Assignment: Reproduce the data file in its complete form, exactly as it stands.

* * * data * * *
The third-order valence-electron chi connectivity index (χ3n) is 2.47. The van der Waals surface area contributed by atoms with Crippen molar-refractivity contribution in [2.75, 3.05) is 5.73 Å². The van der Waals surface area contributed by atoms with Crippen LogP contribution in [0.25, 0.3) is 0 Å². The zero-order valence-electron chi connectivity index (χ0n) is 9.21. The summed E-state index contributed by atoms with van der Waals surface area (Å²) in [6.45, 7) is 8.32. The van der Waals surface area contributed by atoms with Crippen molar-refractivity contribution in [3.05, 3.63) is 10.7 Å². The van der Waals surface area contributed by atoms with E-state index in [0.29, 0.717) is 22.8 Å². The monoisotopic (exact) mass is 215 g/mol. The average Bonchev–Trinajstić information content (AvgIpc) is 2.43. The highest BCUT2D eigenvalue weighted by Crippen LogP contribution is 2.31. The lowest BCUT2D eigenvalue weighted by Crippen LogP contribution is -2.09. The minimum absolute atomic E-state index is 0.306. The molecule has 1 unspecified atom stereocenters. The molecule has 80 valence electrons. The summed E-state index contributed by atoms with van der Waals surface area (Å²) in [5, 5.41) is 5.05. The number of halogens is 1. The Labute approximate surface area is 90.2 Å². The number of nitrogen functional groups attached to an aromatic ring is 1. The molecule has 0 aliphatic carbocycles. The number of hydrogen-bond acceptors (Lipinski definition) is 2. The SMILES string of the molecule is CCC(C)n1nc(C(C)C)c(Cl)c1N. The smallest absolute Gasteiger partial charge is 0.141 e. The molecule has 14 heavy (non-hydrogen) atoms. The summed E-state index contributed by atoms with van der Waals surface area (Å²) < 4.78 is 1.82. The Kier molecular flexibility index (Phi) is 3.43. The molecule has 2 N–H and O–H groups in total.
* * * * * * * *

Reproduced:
The third-order valence-electron chi connectivity index (χ3n) is 2.47. The van der Waals surface area contributed by atoms with Crippen molar-refractivity contribution in [2.75, 3.05) is 5.73 Å². The van der Waals surface area contributed by atoms with Crippen LogP contribution in [0.25, 0.3) is 0 Å². The zero-order valence-electron chi connectivity index (χ0n) is 9.21. The summed E-state index contributed by atoms with van der Waals surface area (Å²) in [6.45, 7) is 8.32. The van der Waals surface area contributed by atoms with Crippen molar-refractivity contribution in [3.05, 3.63) is 10.7 Å². The van der Waals surface area contributed by atoms with E-state index in [0.29, 0.717) is 22.8 Å². The monoisotopic (exact) mass is 215 g/mol. The average Bonchev–Trinajstić information content (AvgIpc) is 2.43. The highest BCUT2D eigenvalue weighted by Crippen LogP contribution is 2.31. The lowest BCUT2D eigenvalue weighted by Crippen LogP contribution is -2.09. The minimum absolute atomic E-state index is 0.306. The molecule has 1 unspecified atom stereocenters. The molecule has 80 valence electrons. The summed E-state index contributed by atoms with van der Waals surface area (Å²) in [5, 5.41) is 5.05. The number of halogens is 1. The Labute approximate surface area is 90.2 Å². The number of nitrogen functional groups attached to an aromatic ring is 1. The molecule has 0 aliphatic carbocycles. The number of hydrogen-bond acceptors (Lipinski definition) is 2. The SMILES string of the molecule is CCC(C)n1nc(C(C)C)c(Cl)c1N. The smallest absolute Gasteiger partial charge is 0.141 e. The molecule has 14 heavy (non-hydrogen) atoms. The summed E-state index contributed by atoms with van der Waals surface area (Å²) < 4.78 is 1.82. The Kier molecular flexibility index (Phi) is 3.43. The molecule has 2 N–H and O–H groups in total.